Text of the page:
Given there are new exterior hard parts, it’s a missed opportunity that LED headlights did not make the cut. Some respite comes from the Cerato S now flicking between dipped and full-beam automatically, but this system is still not as good as a pair of dipped LED beams.
Lighting aside, it’s an enjoyable car to drive. Kia Australia’s ride and handling guru Graeme Gambold mentioned that the COVID-19 pandemic has made local tuning efforts more difficult than before.
When the local Australian division adjusts a vehicle for the Australian market, it does more than change suspension and chassis hard parts. The vehicle’s steering system is also recalibrated with each revision – work that can only be carried out by an engineer from the motherland. With the borders closed, the team must work with theory and order parts, as opposed to flying said engineer out to make live changes on the fly.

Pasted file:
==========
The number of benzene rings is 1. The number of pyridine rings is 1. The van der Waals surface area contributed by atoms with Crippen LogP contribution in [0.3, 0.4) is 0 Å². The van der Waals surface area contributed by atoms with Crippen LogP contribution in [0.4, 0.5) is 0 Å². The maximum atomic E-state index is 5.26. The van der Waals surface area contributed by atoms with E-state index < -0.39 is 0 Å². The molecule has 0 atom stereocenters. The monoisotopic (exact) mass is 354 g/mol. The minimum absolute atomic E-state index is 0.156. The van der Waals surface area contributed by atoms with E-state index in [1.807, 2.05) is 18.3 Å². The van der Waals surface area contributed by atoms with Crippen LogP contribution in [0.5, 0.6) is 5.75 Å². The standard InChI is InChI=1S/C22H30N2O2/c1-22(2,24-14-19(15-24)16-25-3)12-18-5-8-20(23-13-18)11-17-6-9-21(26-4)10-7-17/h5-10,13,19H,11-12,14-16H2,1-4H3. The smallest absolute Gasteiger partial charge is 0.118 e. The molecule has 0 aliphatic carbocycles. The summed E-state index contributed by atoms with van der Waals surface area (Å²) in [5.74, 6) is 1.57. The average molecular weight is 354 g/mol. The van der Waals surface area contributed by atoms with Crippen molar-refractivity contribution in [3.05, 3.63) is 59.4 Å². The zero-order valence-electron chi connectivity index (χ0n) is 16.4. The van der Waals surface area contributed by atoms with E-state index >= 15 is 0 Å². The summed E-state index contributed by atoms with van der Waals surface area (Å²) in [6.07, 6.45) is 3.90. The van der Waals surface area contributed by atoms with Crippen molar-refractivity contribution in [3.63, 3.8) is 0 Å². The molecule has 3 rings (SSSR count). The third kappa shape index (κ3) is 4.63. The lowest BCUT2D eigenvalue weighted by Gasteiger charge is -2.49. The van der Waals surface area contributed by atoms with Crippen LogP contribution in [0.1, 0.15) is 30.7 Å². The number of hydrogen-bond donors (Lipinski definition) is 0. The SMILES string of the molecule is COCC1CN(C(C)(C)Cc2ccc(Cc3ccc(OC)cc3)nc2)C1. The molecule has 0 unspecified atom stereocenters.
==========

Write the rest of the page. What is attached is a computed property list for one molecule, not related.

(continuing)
Due to the time constraints around re-tuning a car that was already still meeting expectations, the Australian suspension tune remains untouched on S, Sport and Sport+ variants. As was the case before, it still sits on the more firm and sportier end of the spectrum.
Our drive route took us along a stretch of highway first, which the Cerato S remained comfortable on. The biggest downfall at speed is the level of tyre noise that finds its way into the cabin, especially when the road becomes coarse chip or striped with repairs.
Visibility in all directions is excellent, as are a pair of larger side mirrors that assist quick lane changes. Through the twister sections of the drive loop, the Cerato’s inherent qualities again impressed. Despite being the cheapest version in the range – complete with 16-inch steel wheels and a torsion beam (joined) rear suspension layout – it felt well mannered, and most importantly safe.
Mid-corner bumps are handled excellently at speed, and not causing the car to ‘skip’ sideward across the road. It’ll also manage mass well under heavy braking, meaning the car is easy to handle in an emergency-stop situation.